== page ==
Adobo Seasoned Chicken

14 Oct

Chicken is somewhat of an enigma. Bland, dry, flavourless, are all common adjectives used to describe chicken. Chef’s aren’t huge fans of it, classing it as a pretty mundane meat and people don’t like ordering it in restaurants because it’s a boring choice. So if all this is true then why do we eat more of it than any other meat in the world? Sure price has fallen drastically in recent years due to battery farming making it available to most but then again off-cuts of beef and pork, mutton, and offal are still just as cheap but remain unpopular.

Maybe it was the advent of the chicken nugget or the Colonel’s secret recipe that propelled the chicken to greatness (based on popularity) but whatever the case, it looks certain to stay on top with more and more chicken only restaurants popping up and supermarkets dedicating more space to our feathered friend than any other meat.

Having said that I’m still not convinced it’s all that great. Sure, its handy for someone like me on a budget when I can buy a whole bird for €4 or prepared breasts for about the same price. Only problem is I have to add so many other ingredients for flavour that my shopping bill soars.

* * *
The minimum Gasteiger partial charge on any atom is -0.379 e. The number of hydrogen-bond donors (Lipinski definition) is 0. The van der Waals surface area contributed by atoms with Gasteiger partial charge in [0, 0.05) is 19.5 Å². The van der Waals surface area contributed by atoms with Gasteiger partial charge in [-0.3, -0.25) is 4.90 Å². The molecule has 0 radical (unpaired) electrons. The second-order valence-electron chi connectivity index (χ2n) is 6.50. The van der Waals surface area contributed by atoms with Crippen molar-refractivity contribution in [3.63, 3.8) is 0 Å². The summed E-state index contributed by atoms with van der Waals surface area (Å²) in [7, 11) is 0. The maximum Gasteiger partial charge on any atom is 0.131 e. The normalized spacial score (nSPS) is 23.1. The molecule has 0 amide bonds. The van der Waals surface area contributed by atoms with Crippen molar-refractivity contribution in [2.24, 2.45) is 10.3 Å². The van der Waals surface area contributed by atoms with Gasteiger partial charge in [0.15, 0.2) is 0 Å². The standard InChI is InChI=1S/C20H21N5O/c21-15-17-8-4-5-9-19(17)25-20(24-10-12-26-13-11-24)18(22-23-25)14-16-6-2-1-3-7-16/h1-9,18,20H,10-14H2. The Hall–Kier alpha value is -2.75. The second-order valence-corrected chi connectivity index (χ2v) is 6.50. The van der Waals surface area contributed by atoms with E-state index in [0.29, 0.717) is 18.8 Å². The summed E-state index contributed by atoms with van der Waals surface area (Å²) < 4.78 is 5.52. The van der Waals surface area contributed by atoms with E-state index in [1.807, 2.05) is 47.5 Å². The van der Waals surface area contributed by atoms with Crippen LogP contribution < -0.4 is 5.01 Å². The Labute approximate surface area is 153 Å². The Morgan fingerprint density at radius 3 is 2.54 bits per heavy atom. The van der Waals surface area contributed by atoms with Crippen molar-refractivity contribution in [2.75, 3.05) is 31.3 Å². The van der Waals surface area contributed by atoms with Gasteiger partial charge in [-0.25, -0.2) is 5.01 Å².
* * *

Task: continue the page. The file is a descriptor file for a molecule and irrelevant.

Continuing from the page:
Honestly, I had almost given up on chicken until I stumbled across this recipe. And I owe it all to Iron Chef bobby Flay, had he not entertained me so much by traveling to bumpkin towns across America challenging local hicks to food throwdowns, I would never have bought his book. But he did and I did and I’m happy I did. Make sense? Doesn’t matter if it doesn’t because the recipe does:

Adobo Seasoning

1 tablespoon kosher salt

1 teaspoon garlic powder

1 teaspoon onion granules

1/2 teaspoon cumin

1/2 teaspoon paprika (smoked or sweet)

1 teaspoon ground black pepper

1 teaspoon turmeric

1/2 tablespoon oregano (recipe says fresh but dried works fine)


Pat the chicken legs/thighs/wings (whatever you’re using) dry with kitchen towel. Stops moisture getting in the seasoning and making it clump together.

Cover each piece of chicken liberally with seasoning. Most of it should be used up at the end.

Simply roast how you would normally with chicken. I won’t tell you how to do it because everyone has their own preferred method.



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